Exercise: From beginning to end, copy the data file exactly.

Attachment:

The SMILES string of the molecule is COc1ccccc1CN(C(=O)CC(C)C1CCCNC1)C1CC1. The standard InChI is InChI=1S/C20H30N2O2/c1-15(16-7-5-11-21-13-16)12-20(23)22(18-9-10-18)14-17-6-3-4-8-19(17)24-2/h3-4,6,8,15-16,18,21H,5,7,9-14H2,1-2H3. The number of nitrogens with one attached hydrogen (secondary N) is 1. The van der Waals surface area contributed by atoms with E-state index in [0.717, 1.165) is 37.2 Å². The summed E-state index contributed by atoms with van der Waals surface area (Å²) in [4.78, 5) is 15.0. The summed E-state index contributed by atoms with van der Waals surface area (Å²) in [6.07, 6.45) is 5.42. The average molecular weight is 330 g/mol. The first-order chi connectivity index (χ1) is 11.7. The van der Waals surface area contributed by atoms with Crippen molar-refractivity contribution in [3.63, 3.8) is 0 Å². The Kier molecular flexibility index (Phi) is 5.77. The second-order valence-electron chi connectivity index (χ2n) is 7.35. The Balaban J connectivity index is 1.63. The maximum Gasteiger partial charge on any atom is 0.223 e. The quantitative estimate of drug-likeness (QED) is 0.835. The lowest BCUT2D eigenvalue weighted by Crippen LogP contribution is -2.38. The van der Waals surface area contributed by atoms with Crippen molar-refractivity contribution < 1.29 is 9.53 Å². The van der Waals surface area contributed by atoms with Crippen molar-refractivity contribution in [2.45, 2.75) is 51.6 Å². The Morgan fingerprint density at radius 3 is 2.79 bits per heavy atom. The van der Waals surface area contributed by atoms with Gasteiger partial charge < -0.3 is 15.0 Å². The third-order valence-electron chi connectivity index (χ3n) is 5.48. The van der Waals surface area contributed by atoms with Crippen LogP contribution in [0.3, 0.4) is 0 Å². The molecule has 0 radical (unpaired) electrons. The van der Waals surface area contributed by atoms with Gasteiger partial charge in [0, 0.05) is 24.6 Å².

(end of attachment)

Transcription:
The SMILES string of the molecule is COc1ccccc1CN(C(=O)CC(C)C1CCCNC1)C1CC1. The standard InChI is InChI=1S/C20H30N2O2/c1-15(16-7-5-11-21-13-16)12-20(23)22(18-9-10-18)14-17-6-3-4-8-19(17)24-2/h3-4,6,8,15-16,18,21H,5,7,9-14H2,1-2H3. The number of nitrogens with one attached hydrogen (secondary N) is 1. The van der Waals surface area contributed by atoms with E-state index in [0.717, 1.165) is 37.2 Å². The summed E-state index contributed by atoms with van der Waals surface area (Å²) in [4.78, 5) is 15.0. The summed E-state index contributed by atoms with van der Waals surface area (Å²) in [6.07, 6.45) is 5.42. The average molecular weight is 330 g/mol. The first-order chi connectivity index (χ1) is 11.7. The van der Waals surface area contributed by atoms with Crippen molar-refractivity contribution in [3.63, 3.8) is 0 Å². The Kier molecular flexibility index (Phi) is 5.77. The second-order valence-electron chi connectivity index (χ2n) is 7.35. The Balaban J connectivity index is 1.63. The maximum Gasteiger partial charge on any atom is 0.223 e. The quantitative estimate of drug-likeness (QED) is 0.835. The lowest BCUT2D eigenvalue weighted by Crippen LogP contribution is -2.38. The van der Waals surface area contributed by atoms with Crippen molar-refractivity contribution < 1.29 is 9.53 Å². The van der Waals surface area contributed by atoms with Crippen molar-refractivity contribution in [2.45, 2.75) is 51.6 Å². The Morgan fingerprint density at radius 3 is 2.79 bits per heavy atom. The van der Waals surface area contributed by atoms with Gasteiger partial charge < -0.3 is 15.0 Å². The third-order valence-electron chi connectivity index (χ3n) is 5.48. The van der Waals surface area contributed by atoms with Crippen LogP contribution in [0.3, 0.4) is 0 Å². The molecule has 0 radical (unpaired) electrons. The van der Waals surface area contributed by atoms with Gasteiger partial charge in [0, 0.05) is 24.6 Å².